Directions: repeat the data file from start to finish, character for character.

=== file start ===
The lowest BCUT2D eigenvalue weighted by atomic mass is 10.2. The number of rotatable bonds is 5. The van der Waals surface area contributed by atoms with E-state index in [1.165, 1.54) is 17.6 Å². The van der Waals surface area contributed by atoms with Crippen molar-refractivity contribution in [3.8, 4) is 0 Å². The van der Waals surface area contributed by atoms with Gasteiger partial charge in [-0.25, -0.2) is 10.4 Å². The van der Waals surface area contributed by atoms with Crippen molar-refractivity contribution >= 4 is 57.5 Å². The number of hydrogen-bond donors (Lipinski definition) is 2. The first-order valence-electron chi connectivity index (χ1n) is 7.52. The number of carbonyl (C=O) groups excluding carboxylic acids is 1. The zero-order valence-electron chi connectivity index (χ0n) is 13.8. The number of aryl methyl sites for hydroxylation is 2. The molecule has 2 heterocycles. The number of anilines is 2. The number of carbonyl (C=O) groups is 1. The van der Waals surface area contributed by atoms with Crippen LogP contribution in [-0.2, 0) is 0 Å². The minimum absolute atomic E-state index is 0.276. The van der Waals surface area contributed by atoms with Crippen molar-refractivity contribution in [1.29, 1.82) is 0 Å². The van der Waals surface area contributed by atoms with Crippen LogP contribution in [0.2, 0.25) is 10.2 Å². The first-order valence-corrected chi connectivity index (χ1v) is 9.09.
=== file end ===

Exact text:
The lowest BCUT2D eigenvalue weighted by atomic mass is 10.2. The number of rotatable bonds is 5. The van der Waals surface area contributed by atoms with E-state index in [1.165, 1.54) is 17.6 Å². The van der Waals surface area contributed by atoms with Crippen molar-refractivity contribution in [3.8, 4) is 0 Å². The van der Waals surface area contributed by atoms with Gasteiger partial charge in [-0.25, -0.2) is 10.4 Å². The van der Waals surface area contributed by atoms with Crippen molar-refractivity contribution >= 4 is 57.5 Å². The number of hydrogen-bond donors (Lipinski definition) is 2. The first-order valence-electron chi connectivity index (χ1n) is 7.52. The number of carbonyl (C=O) groups excluding carboxylic acids is 1. The zero-order valence-electron chi connectivity index (χ0n) is 13.8. The number of aryl methyl sites for hydroxylation is 2. The molecule has 2 heterocycles. The number of anilines is 2. The number of carbonyl (C=O) groups is 1. The van der Waals surface area contributed by atoms with Crippen LogP contribution in [-0.2, 0) is 0 Å². The minimum absolute atomic E-state index is 0.276. The van der Waals surface area contributed by atoms with Crippen molar-refractivity contribution in [1.29, 1.82) is 0 Å². The van der Waals surface area contributed by atoms with Crippen LogP contribution in [0.2, 0.25) is 10.2 Å². The first-order valence-corrected chi connectivity index (χ1v) is 9.09.